NewGamesAudience

To ask about the future of game journalism is to start by asking about its audience. Who is reading the new school of criticism about video games, and what are they taking away from the experience? It is by no means a straightforward question, and the answer is bound to be complex.

One starting point is demography. I asked Stu Horvath of Unwinnable and Jamin Warren of Kill Screen what they knew about their readers. Kill Screen‘s typical reader is in college, or a college educated 30-something; similarly, Unwinnable‘s readership is made up of college educated 25 to 35 year-olds. They have significant others, but are generally unmarried and have no children. Most read Unwinnable from work and live in or around urban centers. Kill Screen readers also read The New Yorker; roughly 60% are male.

When I talked with Critical Distance‘s Kris Ligman, she spoke about the impact of academia. Part of her point was that, by modifying the language of a generation’s worth of academic inquiry, the current school of writers have made complex critical themes accessible to a broader audience. The modification, Warren suggested, was brokered in part by the growing willingness of professional journalists to treat video gaming as a topic for serious journalism. But at the same time, game publications are no longer addressing an audience composed primarily of adolescent boys. Those readers have more education under their belt; they read the bellwether culture magazines and watch cutting-edge television. They’re more receptive to sophisticated criticism in part because they’re better equipped to absorb it.

It would be easy to get things the wrong way around here—to suppose, for example, that this audience was somehow conjured up by the advent of sophisticated journalism about games. It may well be that the new school of writing has enticed some not insignificant portion of non-gamers to give gaming a second look, but it’s more likely Kill Screen and Unwinnable are addressing the first waves of adults who grew up with video games rather than coming to it as neophytes to a new technology. The communal outcry that arose over the closing of Nintendo Power is striking in that regard. The appearance of a tribute on The New Yorker website came as further confirmation of the unexpectedly direct path leading from the adolescent gamers of the 80s and 90s to today’s demand for a more culturally aware exploration of gaming.

My interview with Jenn Frank ranged through the way in which video games evoke the themes of mortality, maturity and the passage of time, and it may be that those concerns were responsible for awakening that demand. We are, after all, talking about an audience settling into adulthood, and perhaps none too comfortably. The demand is no longer simply for news and reviews about video games, but for writing that bridges the divide between their new found adulthood and the games they grew up playing.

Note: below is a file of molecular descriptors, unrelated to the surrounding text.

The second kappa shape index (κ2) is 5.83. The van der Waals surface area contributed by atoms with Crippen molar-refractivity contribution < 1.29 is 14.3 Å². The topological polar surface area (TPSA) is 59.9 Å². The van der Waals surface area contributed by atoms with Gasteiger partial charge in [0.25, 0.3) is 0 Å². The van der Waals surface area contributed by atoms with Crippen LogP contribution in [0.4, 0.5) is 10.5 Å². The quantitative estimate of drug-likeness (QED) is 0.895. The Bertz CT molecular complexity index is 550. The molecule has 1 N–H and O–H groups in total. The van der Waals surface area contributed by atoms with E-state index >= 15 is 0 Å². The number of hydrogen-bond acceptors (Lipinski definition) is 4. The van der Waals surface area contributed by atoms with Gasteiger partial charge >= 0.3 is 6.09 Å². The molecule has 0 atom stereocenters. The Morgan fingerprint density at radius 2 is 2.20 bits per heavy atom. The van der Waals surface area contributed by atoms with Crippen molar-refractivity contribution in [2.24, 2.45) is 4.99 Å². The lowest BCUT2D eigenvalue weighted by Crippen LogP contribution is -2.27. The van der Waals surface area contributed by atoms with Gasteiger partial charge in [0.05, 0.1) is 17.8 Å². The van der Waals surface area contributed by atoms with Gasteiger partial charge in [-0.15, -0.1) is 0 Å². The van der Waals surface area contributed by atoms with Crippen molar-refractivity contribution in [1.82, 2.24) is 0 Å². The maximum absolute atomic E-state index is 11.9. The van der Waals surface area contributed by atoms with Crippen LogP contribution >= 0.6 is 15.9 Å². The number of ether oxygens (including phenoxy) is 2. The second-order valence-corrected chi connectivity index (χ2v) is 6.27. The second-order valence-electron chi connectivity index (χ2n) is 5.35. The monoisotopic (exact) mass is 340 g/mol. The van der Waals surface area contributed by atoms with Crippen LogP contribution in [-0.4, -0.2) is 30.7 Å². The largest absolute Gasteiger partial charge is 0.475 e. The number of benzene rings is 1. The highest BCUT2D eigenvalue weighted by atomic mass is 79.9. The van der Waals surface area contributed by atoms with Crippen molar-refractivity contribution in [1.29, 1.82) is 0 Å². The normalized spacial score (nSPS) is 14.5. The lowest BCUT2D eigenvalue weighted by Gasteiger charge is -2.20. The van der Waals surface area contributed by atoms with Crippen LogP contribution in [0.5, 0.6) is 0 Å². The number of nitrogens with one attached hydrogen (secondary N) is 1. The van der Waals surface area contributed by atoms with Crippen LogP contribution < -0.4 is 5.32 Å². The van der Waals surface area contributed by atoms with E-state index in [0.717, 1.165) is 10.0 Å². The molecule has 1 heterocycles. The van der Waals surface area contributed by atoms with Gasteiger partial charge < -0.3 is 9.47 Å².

It may be that relatively few of those readers can identify moments as salient as those described by Frank, like playing Castle of Illusion in an ICU waiting room, but if they have played video games from a young age, then they all face the same basic questions about what part those games play in their identity. At the very least, they are asking themselves whether or not those experiences were worthwhile, and looking to contemporary game criticism—perhaps not for answers so much as for a method for arriving at those answers.

That, incidentally, may be why so much recent game journalism (including this series) has been as much about journalism as gaming. The recent shifts in game journalism are not only about rendering the subject of gaming suitable for adults. More than that, they are about searching out the form in order to find modes of thinking and talking capable of changing our situation. When we move beyond demographics, beyond the abstraction of a composite that, despite its construction out of common traits, probably describes very few of us within any degree of precision, what we find is a group of readers that share, above all else, a desire to see things in a context broader than just the space between themselves and their screens.